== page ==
From this archaeological site preserved in situ, which stood on the outskirts of Tarraco, different uses (road, residential, productive and funereal) have been recorded from between the 1st century BC and the 7th century AD, organised around a dense road network that linked the city with the port. Preserved in this area are a stretch of road, remains of a suburban house (domus), productive infrastructures, a late-Roman mausoleum and part of an extensive cemetery, the Palaeo-Christian necropolis.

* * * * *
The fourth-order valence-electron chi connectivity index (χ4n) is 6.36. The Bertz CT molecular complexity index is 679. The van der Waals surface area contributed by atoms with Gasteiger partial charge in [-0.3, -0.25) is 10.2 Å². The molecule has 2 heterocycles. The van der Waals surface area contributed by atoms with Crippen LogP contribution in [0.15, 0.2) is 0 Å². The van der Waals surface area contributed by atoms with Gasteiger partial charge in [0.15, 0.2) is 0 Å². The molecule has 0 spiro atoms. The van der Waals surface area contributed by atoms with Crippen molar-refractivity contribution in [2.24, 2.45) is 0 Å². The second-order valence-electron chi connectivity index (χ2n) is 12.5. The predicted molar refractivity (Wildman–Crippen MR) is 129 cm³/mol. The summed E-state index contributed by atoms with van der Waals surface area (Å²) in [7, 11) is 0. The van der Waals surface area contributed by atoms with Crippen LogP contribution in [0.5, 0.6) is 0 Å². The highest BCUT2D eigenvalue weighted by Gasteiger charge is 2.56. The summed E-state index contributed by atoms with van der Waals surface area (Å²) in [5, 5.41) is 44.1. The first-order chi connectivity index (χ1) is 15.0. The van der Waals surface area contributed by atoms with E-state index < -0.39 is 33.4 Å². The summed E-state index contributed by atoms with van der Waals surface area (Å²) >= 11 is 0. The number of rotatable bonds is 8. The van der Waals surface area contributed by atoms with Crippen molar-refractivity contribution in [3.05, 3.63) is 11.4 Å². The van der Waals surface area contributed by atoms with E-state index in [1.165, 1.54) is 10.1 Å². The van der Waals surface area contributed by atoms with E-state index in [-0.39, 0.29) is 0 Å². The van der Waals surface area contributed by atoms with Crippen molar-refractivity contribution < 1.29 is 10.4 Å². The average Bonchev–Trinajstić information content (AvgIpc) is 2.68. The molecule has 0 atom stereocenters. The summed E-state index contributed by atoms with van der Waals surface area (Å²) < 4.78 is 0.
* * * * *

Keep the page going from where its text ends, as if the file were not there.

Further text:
The discovery of a fragment of an epigraph suggests that this is where the mortal remains of martyrs Fructuosus, Augurius and Eulogius were deposited. In their memory, a basilica would have been raised here which constituted the centre of an extensive ecclesiastical complex that would last until the 7th century. Notable here is the rich typology of documented burials, from simple graves dug in the ground to monumental crypts such as those of Els Arcs and Els Enginyers. The most common are the tegulae and amphorae, although there are also coffins with ceramic elements, brickwork or stone, and sarcophagi of lead, stone or marble.